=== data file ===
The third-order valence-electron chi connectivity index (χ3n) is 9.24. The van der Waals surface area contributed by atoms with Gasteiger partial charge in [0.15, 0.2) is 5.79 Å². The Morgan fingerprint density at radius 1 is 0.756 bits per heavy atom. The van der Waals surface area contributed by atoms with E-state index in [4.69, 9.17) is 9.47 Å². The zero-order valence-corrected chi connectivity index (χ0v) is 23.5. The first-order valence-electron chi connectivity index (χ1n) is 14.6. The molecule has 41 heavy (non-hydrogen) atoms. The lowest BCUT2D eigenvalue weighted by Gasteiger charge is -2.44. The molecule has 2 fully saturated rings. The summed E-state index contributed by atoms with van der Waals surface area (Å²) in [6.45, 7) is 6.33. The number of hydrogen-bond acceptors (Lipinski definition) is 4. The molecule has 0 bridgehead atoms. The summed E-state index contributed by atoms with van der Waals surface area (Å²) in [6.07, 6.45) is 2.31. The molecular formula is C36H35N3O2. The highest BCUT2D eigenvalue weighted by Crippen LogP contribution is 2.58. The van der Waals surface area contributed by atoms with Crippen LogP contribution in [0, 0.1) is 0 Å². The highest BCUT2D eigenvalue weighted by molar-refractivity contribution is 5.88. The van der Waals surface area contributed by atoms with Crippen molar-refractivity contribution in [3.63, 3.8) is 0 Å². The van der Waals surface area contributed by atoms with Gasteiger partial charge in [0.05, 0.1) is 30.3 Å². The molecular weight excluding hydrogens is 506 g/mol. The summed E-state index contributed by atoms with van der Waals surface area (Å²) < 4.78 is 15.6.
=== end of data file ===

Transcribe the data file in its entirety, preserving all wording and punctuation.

The third-order valence-electron chi connectivity index (χ3n) is 9.24. The van der Waals surface area contributed by atoms with Gasteiger partial charge in [0.15, 0.2) is 5.79 Å². The Morgan fingerprint density at radius 1 is 0.756 bits per heavy atom. The van der Waals surface area contributed by atoms with E-state index in [4.69, 9.17) is 9.47 Å². The zero-order valence-corrected chi connectivity index (χ0v) is 23.5. The first-order valence-electron chi connectivity index (χ1n) is 14.6. The molecule has 41 heavy (non-hydrogen) atoms. The lowest BCUT2D eigenvalue weighted by Gasteiger charge is -2.44. The molecule has 2 fully saturated rings. The summed E-state index contributed by atoms with van der Waals surface area (Å²) in [6.45, 7) is 6.33. The number of hydrogen-bond acceptors (Lipinski definition) is 4. The molecule has 0 bridgehead atoms. The summed E-state index contributed by atoms with van der Waals surface area (Å²) in [6.07, 6.45) is 2.31. The molecular formula is C36H35N3O2. The highest BCUT2D eigenvalue weighted by Crippen LogP contribution is 2.58. The van der Waals surface area contributed by atoms with Crippen LogP contribution in [0, 0.1) is 0 Å². The highest BCUT2D eigenvalue weighted by molar-refractivity contribution is 5.88. The van der Waals surface area contributed by atoms with Crippen molar-refractivity contribution in [3.63, 3.8) is 0 Å². The van der Waals surface area contributed by atoms with Gasteiger partial charge in [0.05, 0.1) is 30.3 Å². The molecular weight excluding hydrogens is 506 g/mol. The summed E-state index contributed by atoms with van der Waals surface area (Å²) < 4.78 is 15.6.